Hurricane Harvey brought many Houstonians together to provide rescue and care for those in need. Dr. Kjersti Aagaard, professor of obstetrics and gynecology, was one of many healthcare professionals who volunteered to provide medical care to evacuees at the George R. Brown convention center, and she says her experience undoubtedly changed how she would work with patients in the future.
While at the shelter, Aagaard quickly realized the number of evacuees with chronic illness in need of urgent medical care. “When I arrived early Tuesday morning, there were about 100 evacuees gathered in one area of medical services,” she said. “These were many folks on chronic dialysis, most of whom required three-times-a-week dialysis but had not been dialyzed for four to five days and were in critical need of care.”
It was evident that this immediate situation was largely a systems issue that could use, in Aagaard’s words, an “assertive Scandinavian mom and physician” to help solve, and she happily accepted that assigned role. Working with a network of equally assertive and caring volunteers, they were able to track down the contact information for the regional directors of the major dialysis centers, including Davita and Fresenius, and explained the situation.
“Their response and kindness was overwhelming and gracious – within hours we had eight nearby centers staffed and open. Thanks to the great work of Houston Public Health and Metro, we were able to readily mobilize and transport what had grown to roughly 120 or so dialysis-dependent evacuees to be dialyzed. 24 hours later, these same units were operating at majority capacity. This was teamwork at its absolute best,” she said.
And it wasn’t just the dialysis care community that answered the call. “I was overwhelmed with pride and gratitude at the answered call for non-medical volunteering from our Baylor medical students,” she said. “I have seen several hash tags about Harvey, but the one that resonates for me most is #HoustonHarmony. There is harmony of purpose, people and compassion here in Houston, and it is certainly where I want to be.”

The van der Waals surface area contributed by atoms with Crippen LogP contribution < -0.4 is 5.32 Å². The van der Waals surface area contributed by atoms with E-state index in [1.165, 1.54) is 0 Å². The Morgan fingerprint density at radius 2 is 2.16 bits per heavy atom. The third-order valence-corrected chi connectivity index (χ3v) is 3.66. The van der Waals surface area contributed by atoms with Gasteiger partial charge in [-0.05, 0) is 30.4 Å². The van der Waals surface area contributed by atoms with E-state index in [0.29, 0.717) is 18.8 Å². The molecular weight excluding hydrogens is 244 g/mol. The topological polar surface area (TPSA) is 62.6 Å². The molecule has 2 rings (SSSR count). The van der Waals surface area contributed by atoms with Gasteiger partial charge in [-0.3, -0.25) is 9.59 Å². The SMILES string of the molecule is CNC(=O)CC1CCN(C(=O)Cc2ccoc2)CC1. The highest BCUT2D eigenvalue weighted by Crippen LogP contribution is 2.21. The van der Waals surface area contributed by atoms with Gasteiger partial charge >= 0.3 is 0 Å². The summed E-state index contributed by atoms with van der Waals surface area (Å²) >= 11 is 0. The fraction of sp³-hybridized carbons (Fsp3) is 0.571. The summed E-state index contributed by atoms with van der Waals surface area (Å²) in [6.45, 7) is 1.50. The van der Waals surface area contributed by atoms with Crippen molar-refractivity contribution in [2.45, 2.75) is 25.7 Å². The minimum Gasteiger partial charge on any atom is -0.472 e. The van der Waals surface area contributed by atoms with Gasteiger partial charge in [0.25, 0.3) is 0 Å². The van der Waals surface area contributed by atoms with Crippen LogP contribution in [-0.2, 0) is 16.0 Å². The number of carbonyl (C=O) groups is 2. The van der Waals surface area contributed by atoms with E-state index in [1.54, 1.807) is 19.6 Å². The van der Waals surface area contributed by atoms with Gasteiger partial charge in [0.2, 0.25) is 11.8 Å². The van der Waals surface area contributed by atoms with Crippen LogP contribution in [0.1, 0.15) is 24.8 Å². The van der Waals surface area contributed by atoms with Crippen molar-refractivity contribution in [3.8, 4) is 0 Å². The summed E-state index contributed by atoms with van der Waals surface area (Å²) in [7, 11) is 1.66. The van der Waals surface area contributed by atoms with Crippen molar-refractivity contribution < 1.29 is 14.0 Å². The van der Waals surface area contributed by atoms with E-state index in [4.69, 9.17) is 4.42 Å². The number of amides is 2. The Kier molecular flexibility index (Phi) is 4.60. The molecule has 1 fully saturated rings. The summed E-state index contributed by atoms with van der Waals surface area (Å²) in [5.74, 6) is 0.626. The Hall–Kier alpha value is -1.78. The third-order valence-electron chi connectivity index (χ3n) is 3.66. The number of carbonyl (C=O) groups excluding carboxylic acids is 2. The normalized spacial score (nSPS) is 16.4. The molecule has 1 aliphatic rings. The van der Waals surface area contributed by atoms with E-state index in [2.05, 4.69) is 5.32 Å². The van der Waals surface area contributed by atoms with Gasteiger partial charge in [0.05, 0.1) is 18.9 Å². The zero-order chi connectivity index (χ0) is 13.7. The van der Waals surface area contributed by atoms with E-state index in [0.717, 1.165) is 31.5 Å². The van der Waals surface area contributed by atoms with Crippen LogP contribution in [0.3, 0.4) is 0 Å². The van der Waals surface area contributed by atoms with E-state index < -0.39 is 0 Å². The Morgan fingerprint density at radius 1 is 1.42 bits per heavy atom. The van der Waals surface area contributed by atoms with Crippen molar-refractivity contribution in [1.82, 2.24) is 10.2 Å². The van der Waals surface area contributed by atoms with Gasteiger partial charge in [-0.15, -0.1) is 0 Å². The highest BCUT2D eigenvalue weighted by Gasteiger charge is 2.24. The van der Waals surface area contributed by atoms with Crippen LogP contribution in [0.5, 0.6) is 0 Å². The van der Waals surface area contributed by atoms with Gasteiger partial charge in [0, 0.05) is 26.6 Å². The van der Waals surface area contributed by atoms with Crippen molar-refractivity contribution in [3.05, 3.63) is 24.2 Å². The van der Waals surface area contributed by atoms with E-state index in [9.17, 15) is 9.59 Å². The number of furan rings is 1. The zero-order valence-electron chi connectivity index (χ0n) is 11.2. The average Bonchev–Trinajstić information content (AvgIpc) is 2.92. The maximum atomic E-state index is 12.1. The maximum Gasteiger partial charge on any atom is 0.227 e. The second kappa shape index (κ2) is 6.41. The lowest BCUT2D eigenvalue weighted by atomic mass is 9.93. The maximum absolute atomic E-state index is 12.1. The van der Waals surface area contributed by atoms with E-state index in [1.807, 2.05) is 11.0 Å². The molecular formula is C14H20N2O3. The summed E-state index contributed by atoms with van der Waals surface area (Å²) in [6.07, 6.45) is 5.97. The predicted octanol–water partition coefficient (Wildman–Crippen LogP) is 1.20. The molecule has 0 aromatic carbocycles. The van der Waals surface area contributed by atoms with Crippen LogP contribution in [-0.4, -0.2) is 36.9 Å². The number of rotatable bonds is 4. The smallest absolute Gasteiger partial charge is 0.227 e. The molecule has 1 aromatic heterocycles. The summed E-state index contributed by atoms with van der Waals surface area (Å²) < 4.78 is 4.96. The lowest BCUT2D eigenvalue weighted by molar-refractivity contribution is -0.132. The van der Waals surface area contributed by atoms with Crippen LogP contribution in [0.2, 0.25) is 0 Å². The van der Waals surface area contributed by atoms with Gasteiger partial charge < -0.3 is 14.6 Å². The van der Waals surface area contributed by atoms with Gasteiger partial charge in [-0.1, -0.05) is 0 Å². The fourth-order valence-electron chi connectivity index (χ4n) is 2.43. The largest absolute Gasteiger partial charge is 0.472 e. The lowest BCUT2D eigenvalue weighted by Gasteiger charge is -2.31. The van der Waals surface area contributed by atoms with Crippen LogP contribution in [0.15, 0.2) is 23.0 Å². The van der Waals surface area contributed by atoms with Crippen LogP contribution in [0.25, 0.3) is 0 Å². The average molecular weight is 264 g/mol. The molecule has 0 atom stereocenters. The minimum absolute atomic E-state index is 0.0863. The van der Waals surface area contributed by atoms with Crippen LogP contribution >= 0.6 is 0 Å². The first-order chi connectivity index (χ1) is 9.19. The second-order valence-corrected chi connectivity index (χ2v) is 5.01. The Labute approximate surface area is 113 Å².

Aagaard was proud of the volunteerism, especially in the medical community, but she also was struck by the response from evacuees to their situation.
“A poignant memory came from one of the dialysis evacuees who I will call ‘Billie.’ He was a very distinguished older African American, a Houston native who proudly told me he had managed to ‘live just fine’ through nearly every major hurricane since 1920, and ‘Harvey wasn’t going to get him too down’. He was dressed very well, looking dapper in suspenders with a matching a jaunty cap and vest–including some rather swanky socks. As I started to talk with from Billie about his immediate care needs, I commented on how finely dressed he was. With a deep and gentle Houston drawl and a mischievous grin, he told me that when he knew they were coming to evacuate him from his trapped second floor he thought best to dress in his finest ‘cause they would probably want him to be on television’, and [he] wasn’t going to ‘look like some poor ol’ foolish man who couldn’t get himself out.’ I had to turn away to hide a few escaped tears – what an incredible and powerful reminder of the importance of preserving one’s dignity in the face of disaster.”
-By Jeannette Jimenez